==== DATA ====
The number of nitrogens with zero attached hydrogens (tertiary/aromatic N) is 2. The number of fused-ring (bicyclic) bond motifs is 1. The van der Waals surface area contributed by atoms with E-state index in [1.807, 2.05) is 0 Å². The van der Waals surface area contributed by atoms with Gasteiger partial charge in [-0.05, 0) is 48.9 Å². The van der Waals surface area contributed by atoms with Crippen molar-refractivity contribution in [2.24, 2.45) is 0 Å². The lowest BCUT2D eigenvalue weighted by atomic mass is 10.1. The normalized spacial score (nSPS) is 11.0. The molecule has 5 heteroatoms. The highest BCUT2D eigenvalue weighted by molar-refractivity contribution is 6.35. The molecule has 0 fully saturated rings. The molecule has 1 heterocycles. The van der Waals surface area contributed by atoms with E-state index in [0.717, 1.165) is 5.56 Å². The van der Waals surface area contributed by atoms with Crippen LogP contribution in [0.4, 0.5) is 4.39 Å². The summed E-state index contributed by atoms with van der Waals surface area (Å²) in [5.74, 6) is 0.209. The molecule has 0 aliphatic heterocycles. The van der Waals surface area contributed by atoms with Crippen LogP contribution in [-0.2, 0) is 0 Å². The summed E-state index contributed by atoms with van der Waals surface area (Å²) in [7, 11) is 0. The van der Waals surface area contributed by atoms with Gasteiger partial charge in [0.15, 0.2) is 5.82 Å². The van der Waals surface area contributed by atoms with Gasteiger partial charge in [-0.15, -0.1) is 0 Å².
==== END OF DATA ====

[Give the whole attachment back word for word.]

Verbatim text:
The number of nitrogens with zero attached hydrogens (tertiary/aromatic N) is 2. The number of fused-ring (bicyclic) bond motifs is 1. The van der Waals surface area contributed by atoms with E-state index in [1.807, 2.05) is 0 Å². The van der Waals surface area contributed by atoms with Gasteiger partial charge in [-0.05, 0) is 48.9 Å². The van der Waals surface area contributed by atoms with Crippen molar-refractivity contribution in [2.24, 2.45) is 0 Å². The lowest BCUT2D eigenvalue weighted by atomic mass is 10.1. The normalized spacial score (nSPS) is 11.0. The molecule has 5 heteroatoms. The highest BCUT2D eigenvalue weighted by molar-refractivity contribution is 6.35. The molecule has 0 fully saturated rings. The molecule has 1 heterocycles. The van der Waals surface area contributed by atoms with E-state index in [0.717, 1.165) is 5.56 Å². The van der Waals surface area contributed by atoms with Crippen LogP contribution in [0.4, 0.5) is 4.39 Å². The summed E-state index contributed by atoms with van der Waals surface area (Å²) in [5.74, 6) is 0.209. The molecule has 0 aliphatic heterocycles. The van der Waals surface area contributed by atoms with Crippen LogP contribution in [-0.2, 0) is 0 Å². The summed E-state index contributed by atoms with van der Waals surface area (Å²) in [7, 11) is 0. The van der Waals surface area contributed by atoms with Gasteiger partial charge in [0.15, 0.2) is 5.82 Å². The van der Waals surface area contributed by atoms with Gasteiger partial charge in [-0.15, -0.1) is 0 Å².